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I forked someone elses repository on Bitbucket and made some changes (and pushed them to my forked repo). In the meantime, the original author made substantial changes (pretty much a rewrite).

I want to update my repo to be exactly the same as his (but with my changes still present on that tag) in a way that he can easily pull my new changes without the previous changes I made affecting anything.

I pulled his changes into my local version, which left me with 2 heads. I want to just take his head as the tip/default. I tried to resolve this (based on some SO answers) by doing:

hg update -r [myrev]
hg commit --close-branch
hg update -r [hisrev]

This seemed to put me in a state I wanted. My working directory looks like his. However, when I tryed to hg push I'm told this will create multiple remote heads, and I'm not sure if this is what I want (the message makes it sound scary!)

So, have I done this correctly? Should I force the push? Will this do what I want (eg. keep a copy of my changes so I can get to them, but in a way that generally won't interfere?). If so, was this the best way to achieve this?

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are you missing a link on the word "this"? –  Mark Heath May 21 '11 at 10:24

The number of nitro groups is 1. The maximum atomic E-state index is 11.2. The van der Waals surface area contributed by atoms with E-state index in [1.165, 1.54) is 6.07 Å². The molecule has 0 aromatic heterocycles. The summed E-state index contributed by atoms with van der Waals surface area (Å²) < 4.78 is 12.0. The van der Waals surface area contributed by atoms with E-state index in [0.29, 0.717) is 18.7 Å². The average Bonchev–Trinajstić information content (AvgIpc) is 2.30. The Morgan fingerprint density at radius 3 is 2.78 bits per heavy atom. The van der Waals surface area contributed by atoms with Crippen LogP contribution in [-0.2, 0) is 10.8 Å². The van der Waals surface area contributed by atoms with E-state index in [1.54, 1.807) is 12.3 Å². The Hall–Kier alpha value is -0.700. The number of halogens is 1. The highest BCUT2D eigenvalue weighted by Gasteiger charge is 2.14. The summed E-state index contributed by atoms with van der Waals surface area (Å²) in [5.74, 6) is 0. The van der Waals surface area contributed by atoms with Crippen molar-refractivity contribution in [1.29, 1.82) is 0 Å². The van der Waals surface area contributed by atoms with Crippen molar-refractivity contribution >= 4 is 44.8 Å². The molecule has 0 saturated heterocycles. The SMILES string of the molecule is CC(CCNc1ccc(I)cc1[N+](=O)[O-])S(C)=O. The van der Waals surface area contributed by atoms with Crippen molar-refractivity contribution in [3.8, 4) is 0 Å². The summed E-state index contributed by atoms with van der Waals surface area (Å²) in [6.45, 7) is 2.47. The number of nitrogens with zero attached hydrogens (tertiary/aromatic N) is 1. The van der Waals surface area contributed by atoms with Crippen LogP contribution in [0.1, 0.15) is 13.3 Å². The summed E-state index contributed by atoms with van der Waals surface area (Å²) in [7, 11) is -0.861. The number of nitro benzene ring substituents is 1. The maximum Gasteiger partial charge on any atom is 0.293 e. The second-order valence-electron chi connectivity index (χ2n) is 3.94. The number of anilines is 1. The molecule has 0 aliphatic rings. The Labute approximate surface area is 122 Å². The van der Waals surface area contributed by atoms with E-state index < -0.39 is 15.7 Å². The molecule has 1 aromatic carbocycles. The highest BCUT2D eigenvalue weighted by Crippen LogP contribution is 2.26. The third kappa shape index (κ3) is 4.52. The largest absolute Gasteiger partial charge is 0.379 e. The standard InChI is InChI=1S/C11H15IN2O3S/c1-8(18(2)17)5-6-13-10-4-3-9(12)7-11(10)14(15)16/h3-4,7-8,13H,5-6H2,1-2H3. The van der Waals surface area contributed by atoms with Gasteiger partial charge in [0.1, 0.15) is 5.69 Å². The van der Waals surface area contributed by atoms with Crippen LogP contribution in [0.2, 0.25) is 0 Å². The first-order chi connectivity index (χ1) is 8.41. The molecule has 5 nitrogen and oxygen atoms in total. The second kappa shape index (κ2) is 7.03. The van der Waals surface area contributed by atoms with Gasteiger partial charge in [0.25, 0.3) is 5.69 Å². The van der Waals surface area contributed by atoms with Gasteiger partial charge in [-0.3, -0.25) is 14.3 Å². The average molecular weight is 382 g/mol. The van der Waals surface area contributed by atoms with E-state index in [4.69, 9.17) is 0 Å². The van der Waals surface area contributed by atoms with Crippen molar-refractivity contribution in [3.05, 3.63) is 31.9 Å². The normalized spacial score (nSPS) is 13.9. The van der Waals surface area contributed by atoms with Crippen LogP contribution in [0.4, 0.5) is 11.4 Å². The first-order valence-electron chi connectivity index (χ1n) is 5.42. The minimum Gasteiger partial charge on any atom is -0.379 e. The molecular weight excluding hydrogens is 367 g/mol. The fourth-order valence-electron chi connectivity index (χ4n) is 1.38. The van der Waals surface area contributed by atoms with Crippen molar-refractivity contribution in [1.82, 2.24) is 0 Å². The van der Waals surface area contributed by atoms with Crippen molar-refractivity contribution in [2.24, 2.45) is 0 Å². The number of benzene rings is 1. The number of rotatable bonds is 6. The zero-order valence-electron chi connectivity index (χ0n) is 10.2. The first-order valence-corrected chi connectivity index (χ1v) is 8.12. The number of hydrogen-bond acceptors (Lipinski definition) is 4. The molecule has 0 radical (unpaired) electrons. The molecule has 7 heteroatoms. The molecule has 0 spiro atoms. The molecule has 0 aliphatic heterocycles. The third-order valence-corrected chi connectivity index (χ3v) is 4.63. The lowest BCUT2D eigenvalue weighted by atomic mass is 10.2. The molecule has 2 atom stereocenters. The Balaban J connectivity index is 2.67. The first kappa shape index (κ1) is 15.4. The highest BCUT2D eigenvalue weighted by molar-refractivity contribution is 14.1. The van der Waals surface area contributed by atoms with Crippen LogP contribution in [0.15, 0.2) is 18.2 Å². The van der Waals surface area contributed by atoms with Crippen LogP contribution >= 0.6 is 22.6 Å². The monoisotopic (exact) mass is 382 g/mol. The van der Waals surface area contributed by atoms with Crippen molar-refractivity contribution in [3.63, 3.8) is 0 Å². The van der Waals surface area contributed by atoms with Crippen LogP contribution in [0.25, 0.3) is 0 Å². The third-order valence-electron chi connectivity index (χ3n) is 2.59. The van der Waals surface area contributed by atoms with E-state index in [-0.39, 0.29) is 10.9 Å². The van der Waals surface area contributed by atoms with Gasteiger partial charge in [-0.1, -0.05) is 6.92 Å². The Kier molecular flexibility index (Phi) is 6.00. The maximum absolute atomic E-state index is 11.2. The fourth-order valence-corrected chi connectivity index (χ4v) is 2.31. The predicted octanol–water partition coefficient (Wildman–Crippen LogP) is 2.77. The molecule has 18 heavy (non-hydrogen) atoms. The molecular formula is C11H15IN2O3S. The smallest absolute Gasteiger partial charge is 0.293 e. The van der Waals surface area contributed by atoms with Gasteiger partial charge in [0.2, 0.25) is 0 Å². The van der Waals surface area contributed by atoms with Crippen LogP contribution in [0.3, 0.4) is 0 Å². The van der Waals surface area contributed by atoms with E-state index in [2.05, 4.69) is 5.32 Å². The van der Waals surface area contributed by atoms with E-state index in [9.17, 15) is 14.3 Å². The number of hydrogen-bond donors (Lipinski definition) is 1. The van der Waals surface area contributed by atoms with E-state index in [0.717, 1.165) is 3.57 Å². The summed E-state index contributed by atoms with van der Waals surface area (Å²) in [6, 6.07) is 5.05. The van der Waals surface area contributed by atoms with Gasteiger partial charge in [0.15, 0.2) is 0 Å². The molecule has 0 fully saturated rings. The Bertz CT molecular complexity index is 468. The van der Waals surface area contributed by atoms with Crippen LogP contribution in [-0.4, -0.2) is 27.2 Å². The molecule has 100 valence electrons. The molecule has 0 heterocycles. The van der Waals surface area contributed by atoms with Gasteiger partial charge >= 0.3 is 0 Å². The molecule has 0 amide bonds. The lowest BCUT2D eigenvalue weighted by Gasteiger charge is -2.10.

Oops, typo. Should've been "his". I went ahead and pushed (hg push -f) and it did seem to do exactly what I want. The only complication was that because my "closed" branch (which probably didn't really need to be closed) had the last commit and therefore became tip. I just committing a trivial change to the "open" head and that fixed this. –  Danny Tuppeny May 21 '11 at 10:44
Yes, you do need another commit to become the tip. Remember you can always practice a push on a clone of the target repository to see if it will do what you want. You can also use hg outgoing to see what will be pushed in advance. –  Mark Heath May 21 '11 at 11:20
That's a good point - I didn't think of that. I crossed my fingers when pushing, but I think your way is probably better ;) –  Danny Tuppeny May 21 '11 at 12:13

1 Answer 1

up vote 5 down vote accepted

Heads on a closed branch are still heads, so if you want to push those changes you'll need --force.

The other option, is to merge that head into what you want to be your default branch, but select none of its changes. This can be done non-interactively using:

hg update [hisrev]
hg --config ui.merge=internal:local merge [myrev]
hg commit

You'll be down to one head, and it will have only his content, but yours is still available in the history.

share|improve this answer
Thanks - that sounds like what I was trying to do, so handy to know! Though I think in this instance, closing the branch was probably actually more appropriate, since the new merged version didn't contain the functionality from my (the closed) branch –  Danny Tuppeny May 21 '11 at 20:04

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